Have you been tasked with looking into employee wellbeing at your company? Perhaps you’re looking to improve on your existing programme, or planning to launch something new and inspiring to celebrate and support the transition back into the workplace. Knowing where to start – or how to make it relevant post-lockdown – can be challenging.
Here’s a few useful insights from us that we’ve picked up while working with a number of different businesses prior to the pandemic, and during the past 12 months.
Listen – and give staff a voice
Firstly, listening to employees can give you valuable insight. Providing employees with a voice has helped many of our clients better understand the varying needs and challenges of their workforce, particularly during and coming out of lockdown. Asking the right questions in employee surveys are a great place to start – or restart – your employee wellbeing scheme. The results and insights they harvest allow you to understand the current needs of your workforce and to plan relevant initiatives to create healthier and happier workplaces.
Recognise differences – one size does not fit all
Appreciating what works for you when it comes to wellbeing may not be the same for your colleagues is of vital importance. Your current set-up may differ from the graduate working from a houseshare, the mum with four kids, or the part-time employee caring for their elderly parent.
It’s great to address many common challenges they might be facing for example with digital platforms, policies and wellbeing sessions, but additionally providing a variety of options will lead to higher engagement levels across more staff. The days of a token yoga class as a way to say you look after staff wellbeing are gone. So draw from that survey and provide some options that will appeal to a broad range of people.
A new era for mental health
A positive to come out of the pandemic is that more people are aware of what contributes to their mental health. This in turn can make addressing this topic slightly easier across companies. So don’t address poor mental health in isolation , which can reinforce the notion that ‘mental health’ is negative.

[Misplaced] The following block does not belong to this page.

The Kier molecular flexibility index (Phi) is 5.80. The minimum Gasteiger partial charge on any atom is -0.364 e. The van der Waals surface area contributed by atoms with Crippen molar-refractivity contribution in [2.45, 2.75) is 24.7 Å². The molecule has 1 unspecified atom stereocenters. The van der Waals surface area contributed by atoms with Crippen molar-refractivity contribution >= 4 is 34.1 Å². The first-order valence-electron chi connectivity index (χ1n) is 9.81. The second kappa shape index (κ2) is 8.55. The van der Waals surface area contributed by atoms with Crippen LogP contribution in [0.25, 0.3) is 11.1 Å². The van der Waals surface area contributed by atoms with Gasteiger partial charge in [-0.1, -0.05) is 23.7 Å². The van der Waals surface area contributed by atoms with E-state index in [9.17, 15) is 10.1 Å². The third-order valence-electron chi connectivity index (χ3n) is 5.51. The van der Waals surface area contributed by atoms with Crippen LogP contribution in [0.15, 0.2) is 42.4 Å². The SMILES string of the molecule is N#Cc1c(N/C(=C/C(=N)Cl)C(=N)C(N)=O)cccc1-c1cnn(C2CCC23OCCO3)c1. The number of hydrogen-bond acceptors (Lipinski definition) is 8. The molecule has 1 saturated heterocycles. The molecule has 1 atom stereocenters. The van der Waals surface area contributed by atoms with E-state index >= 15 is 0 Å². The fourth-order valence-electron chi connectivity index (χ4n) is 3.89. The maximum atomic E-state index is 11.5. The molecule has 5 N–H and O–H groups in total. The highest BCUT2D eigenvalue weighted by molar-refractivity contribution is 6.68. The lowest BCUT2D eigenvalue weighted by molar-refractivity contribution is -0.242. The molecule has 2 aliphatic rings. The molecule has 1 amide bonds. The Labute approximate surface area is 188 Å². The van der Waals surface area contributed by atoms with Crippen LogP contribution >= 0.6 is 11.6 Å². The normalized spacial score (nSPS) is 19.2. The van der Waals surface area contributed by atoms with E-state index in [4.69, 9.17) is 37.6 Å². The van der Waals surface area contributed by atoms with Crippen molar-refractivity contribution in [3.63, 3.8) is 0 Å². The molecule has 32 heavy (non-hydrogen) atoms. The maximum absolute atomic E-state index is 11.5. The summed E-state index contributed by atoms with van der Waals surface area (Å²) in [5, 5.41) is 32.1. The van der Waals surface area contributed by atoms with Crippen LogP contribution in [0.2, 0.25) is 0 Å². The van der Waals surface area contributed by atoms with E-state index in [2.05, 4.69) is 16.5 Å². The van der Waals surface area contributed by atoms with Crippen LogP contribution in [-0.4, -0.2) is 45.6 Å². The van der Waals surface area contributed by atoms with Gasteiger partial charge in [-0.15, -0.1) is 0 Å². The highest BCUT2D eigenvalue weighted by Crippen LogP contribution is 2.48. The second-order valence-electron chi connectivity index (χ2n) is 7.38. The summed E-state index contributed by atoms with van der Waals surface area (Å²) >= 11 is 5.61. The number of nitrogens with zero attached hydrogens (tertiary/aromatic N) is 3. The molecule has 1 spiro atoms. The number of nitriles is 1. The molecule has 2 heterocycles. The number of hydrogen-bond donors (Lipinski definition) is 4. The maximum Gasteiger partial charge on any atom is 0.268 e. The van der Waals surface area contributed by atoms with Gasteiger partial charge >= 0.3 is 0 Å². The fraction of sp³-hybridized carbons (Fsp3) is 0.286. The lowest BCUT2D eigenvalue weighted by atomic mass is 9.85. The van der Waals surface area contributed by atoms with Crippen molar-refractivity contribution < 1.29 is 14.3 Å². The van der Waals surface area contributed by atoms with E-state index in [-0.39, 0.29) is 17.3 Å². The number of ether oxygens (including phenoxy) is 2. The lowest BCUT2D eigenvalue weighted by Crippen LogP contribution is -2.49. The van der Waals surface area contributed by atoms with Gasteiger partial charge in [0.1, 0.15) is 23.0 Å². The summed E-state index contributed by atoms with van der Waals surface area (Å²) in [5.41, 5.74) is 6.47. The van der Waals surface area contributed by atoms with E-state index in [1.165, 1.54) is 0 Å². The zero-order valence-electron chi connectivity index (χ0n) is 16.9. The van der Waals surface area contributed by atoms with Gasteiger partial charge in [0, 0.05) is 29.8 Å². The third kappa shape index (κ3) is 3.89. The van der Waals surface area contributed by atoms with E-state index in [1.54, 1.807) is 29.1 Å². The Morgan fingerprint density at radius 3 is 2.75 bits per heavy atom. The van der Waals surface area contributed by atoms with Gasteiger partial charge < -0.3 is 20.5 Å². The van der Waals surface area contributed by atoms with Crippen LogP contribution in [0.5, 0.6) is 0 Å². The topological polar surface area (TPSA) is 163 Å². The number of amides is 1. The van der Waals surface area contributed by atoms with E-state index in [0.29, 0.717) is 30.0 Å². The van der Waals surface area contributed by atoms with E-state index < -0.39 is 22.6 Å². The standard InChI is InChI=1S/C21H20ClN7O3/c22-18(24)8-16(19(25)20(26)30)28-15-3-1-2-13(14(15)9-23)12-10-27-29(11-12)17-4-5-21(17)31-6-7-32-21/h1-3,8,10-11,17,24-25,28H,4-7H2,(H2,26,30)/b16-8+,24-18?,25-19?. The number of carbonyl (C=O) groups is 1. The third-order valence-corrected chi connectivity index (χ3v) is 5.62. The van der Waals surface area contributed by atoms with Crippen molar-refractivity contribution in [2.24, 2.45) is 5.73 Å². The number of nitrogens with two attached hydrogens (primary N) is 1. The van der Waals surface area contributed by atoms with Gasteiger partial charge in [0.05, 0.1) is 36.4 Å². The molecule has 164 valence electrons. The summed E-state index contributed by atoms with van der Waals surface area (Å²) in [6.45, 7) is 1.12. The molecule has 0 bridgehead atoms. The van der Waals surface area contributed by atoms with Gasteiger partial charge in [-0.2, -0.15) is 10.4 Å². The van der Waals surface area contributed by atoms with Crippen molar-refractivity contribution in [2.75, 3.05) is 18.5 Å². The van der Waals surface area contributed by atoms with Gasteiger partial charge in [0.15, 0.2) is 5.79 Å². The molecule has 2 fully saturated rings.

Instead ensure your initiatives on this topic are balanced and: highlight the positive side of mental health too. Shape the narrative to focus on the importance of looking after our mental health with activities like physical activity, good sleep, developing positive relationships, and nutritional advice.
Awareness training for managers and ‘mental health champions’ can help foster supportive working cultures. As can creating policies and guidance so those struggling know where to turn. But remember, not everyone wants to openly discuss their mental health and in a lot of cases that is fine.
Communicate without the fluff
On a related note, we’ve often seen a disconnect when the “fluffy-side” of wellbeing comes out. It can alienate and push employees away who may not want to engage in over-generalised initiatives, or who might feel uncomfortable talking excessively about their feelings. Communicating successfully with clear and relevant options helps staff connect and more likely to engage open and honestly. Straight-talking, practical, actionable programmes offer options for employees to cut through the noise and value the incentives you’re offering. Even the most initially sceptical of employees can start to embrace schemes if they are positioned in the right manner.
And the knock on effects are huge – provide valuable and practical activities and support and you’ll have less stressed, happier staff with stronger bonds between employer and employees.
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